What Can I Say…

if you guys haven’t checked out Rend Collective’s new album, btw….do it.

I always have the urge to begin the explanations to loved ones of what is happening with me spiritually with “Well, what can I say…” because I have no idea how to convey what has been happening in my soul in words.

It’s possible you’ll only want to read this post if you are one of those said loved ones. Especially since this one doesn’t even have any cool pictures (sorry… I tried to take a soul-picture, but my camera’s broken).

Well, God has definitely been teaching me on this trip. Teaching me about myself and my faults, innumerable little things, teaching me how to accept the grace that has been lavished upon me, but He is changing the desires of my heart and leading me in which direction to go in the next steps of my life.  In regards to that second part; essentially, my heart has changed in a way that I no longer believe that I will only be fulfilled in a state of perpetual motion (this is the point where my parents and other various loved ones breathe a sigh of relief).  Here’s a bit of how this came to be.

If you look back in this blog’s archives, you’ll read my Spain story. Tucked into the various lessons of that trip you will find that God and I talked it out and He told my begrudging heart that I need to come to a point of contentedness to follow and thrive WHEREVER He lead me, even if that is staying in the States. Sawa.

Meanwhile, in the course of my studies and mission trips and observations here in Tanzania, I have observed what has been called the “white savior syndrome”. Basically, us in developed countries who have bleeding hearts hear about the starving kids in Africa and decide that the best way to solve that is to go feed them ourselves. DISCLAIMER: I’m not saying this is wholly a bad thing, I am not condemning you if you are guilty of this, I have done this myself. But. Often our desire to help and feel like a good person gets in the way of unbiased assessment of what our efforts are actually accomplishing. We can go where we’re not necessarily needed, go in with an unsustainable solution, or do a job that would be more effective if a national was employed to do the same job (and that way you would also give someone a job who didn’t necessarily have one! Bonus!).  For example, what if instead of sending a group of unqualified Americans to build a church for $5000/person plus supplies, there were one or two church planters sent to employ a team of local construction workers to employ local people and evangelize to them as well while they work? (Another disclaimer: I am still very in favor of sending people who live in their little first-world bubble on sustainable mission trips, because I know that mission trips are often a life-changing experience for good.Also, if you’re not necessarily in that bubble but you have an undeniable call from God to go somewhere, yes you should go there. Just don’t jetset off to solve the world’s problems as a knee-jerk reaction.)  

The reason all of this applies to me so much is because I am pretty sure that I will end up working for an NGO, be it at home or abroad (hopefully IJM or something similar…), and I have come to the realization that even if I do accomplish my dream of working for one of these international organizations, my skills, talents, and experience may be best used in the States or in another country more similar to the States. Or not. But if I would be of most use in a not-necessarily exotic location, that does not make my calling any less grand and wonderful. It may, in fact, enable me to connect with those around me more than I would if working with someone who only sees the color of my skin (because as much as we would like to deny this, the fact that I am white has been a huge barrier in connecting with many people around me here in Tanzania, just based on others’ assumptions of me. I don’t, and won’t, fit in). Which brings me to my next point…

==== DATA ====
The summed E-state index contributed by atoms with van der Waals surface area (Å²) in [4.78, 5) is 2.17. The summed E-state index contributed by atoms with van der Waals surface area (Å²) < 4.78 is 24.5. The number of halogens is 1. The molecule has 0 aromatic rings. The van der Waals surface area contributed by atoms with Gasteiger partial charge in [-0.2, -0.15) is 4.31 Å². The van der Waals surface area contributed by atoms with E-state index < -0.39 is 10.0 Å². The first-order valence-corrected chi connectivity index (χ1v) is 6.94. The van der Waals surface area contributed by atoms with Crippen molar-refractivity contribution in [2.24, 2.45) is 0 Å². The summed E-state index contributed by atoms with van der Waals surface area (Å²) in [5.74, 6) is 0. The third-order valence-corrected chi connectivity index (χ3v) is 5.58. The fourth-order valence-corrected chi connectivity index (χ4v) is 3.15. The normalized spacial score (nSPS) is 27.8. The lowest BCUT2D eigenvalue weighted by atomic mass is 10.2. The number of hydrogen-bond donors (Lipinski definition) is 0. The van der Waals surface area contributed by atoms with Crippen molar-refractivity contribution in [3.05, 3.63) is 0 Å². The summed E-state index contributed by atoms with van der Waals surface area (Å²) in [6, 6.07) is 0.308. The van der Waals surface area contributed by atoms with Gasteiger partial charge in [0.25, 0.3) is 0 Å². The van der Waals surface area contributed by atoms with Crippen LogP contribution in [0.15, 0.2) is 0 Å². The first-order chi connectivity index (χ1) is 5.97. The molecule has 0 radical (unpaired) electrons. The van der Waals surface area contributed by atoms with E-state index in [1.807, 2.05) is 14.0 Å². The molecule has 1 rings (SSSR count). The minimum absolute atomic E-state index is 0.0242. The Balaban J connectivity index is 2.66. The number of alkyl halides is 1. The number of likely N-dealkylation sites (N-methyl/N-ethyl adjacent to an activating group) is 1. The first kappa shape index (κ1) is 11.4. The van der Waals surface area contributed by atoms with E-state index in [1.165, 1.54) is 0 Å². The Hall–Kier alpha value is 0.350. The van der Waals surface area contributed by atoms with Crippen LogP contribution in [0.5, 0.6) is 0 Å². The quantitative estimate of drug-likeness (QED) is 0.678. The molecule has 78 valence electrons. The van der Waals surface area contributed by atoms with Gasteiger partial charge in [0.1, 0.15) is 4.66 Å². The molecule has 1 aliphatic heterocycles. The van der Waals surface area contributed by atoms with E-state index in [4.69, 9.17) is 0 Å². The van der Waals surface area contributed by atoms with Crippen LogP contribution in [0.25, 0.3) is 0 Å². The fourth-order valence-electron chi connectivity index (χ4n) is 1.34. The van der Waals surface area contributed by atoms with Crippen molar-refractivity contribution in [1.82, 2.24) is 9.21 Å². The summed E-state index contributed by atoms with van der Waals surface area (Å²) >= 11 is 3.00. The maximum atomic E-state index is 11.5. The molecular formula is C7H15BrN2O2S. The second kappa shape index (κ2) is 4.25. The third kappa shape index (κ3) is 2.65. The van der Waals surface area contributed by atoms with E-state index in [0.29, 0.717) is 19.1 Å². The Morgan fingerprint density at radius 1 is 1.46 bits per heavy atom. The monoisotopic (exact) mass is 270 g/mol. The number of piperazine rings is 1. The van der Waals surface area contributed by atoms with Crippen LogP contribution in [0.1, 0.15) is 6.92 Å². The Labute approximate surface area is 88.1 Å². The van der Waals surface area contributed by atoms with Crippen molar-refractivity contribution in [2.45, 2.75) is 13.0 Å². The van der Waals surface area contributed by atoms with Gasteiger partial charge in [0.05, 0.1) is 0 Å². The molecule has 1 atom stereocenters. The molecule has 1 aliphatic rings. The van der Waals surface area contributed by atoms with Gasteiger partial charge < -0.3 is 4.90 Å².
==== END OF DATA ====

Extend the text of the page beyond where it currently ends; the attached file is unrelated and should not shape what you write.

It’s amazing how much God can teach you about your priorities and passions just based on a prolonged period of time separated from “real life”. For instance, it has been brought to my attention (by much aching, longing, and missing) just how important youth ministry and worship ministry is to me.  I’ve always known the two to play a huge role in my life, but I’m not sure I would’ve classified the two as “passions” of mine (at least, not that require immediate attention. What can I say, I’m told I’m a pretty passionate person).   But through a series of events which I’m not going to write here for a various amount of reasons, I’ve come to realize that there is a burning fervor in me that NEEDS to be involved with these two ministries, and that I am willing to jump through a myriad of hoops and even to turn down jobs in order to do so, particularly for involvement in youth ministry.   God has brought to my attention just how much He has prepped me to be involved, how much my talents are geared towards youth and worship ministry, and that He can use and is using even my past and faults and failures to augment my effectiveness.

However, as a result of all this revelation, I am getting really really excited to return to ministry and am possibly counting down the weeks until I return so that I can jump back into “real life” with both feet. I know, I know: (1) counting down does not make it go any faster (2)it distracts from the now (3) I’m living in freaking Africa and this is a once-in-a-lifetime-experience and I will regret not living presently. So, my loves, I ask you to pray for me that I will savor each day. For someone who has been my fair share of places, I sure have trouble living in the now…I’m working on that. Besides, I am confident that God still has plenty more to teach me before I leave this beautiful country. 

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